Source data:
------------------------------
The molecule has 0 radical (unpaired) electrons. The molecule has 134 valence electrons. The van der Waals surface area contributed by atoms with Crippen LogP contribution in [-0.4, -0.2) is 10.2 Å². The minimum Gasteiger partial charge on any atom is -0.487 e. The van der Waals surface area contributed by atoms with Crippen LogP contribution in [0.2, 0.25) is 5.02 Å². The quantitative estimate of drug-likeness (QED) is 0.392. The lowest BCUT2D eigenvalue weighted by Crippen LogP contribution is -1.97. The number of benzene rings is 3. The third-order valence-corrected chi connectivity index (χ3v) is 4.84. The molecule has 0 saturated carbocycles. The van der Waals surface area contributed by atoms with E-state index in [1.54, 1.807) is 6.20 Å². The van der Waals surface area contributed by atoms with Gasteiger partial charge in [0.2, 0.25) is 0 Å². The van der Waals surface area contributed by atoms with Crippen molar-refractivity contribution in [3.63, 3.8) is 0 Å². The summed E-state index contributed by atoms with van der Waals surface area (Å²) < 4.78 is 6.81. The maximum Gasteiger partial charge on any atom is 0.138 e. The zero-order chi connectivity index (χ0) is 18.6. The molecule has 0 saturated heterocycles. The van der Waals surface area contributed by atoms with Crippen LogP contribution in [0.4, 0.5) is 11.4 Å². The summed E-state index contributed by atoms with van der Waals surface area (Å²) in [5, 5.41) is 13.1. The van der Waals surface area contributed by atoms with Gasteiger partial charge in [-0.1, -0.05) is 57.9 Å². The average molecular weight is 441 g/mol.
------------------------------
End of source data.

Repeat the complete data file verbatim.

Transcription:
The molecule has 0 radical (unpaired) electrons. The molecule has 134 valence electrons. The van der Waals surface area contributed by atoms with Crippen LogP contribution in [-0.4, -0.2) is 10.2 Å². The minimum Gasteiger partial charge on any atom is -0.487 e. The van der Waals surface area contributed by atoms with Crippen LogP contribution in [0.2, 0.25) is 5.02 Å². The quantitative estimate of drug-likeness (QED) is 0.392. The lowest BCUT2D eigenvalue weighted by Crippen LogP contribution is -1.97. The number of benzene rings is 3. The third-order valence-corrected chi connectivity index (χ3v) is 4.84. The molecule has 0 saturated carbocycles. The van der Waals surface area contributed by atoms with E-state index in [1.54, 1.807) is 6.20 Å². The van der Waals surface area contributed by atoms with Gasteiger partial charge in [0.2, 0.25) is 0 Å². The van der Waals surface area contributed by atoms with Crippen molar-refractivity contribution in [3.63, 3.8) is 0 Å². The summed E-state index contributed by atoms with van der Waals surface area (Å²) < 4.78 is 6.81. The maximum Gasteiger partial charge on any atom is 0.138 e. The zero-order chi connectivity index (χ0) is 18.6. The molecule has 0 saturated heterocycles. The van der Waals surface area contributed by atoms with Crippen LogP contribution in [0.4, 0.5) is 11.4 Å². The summed E-state index contributed by atoms with van der Waals surface area (Å²) in [5, 5.41) is 13.1. The van der Waals surface area contributed by atoms with Gasteiger partial charge in [-0.1, -0.05) is 57.9 Å². The average molecular weight is 441 g/mol.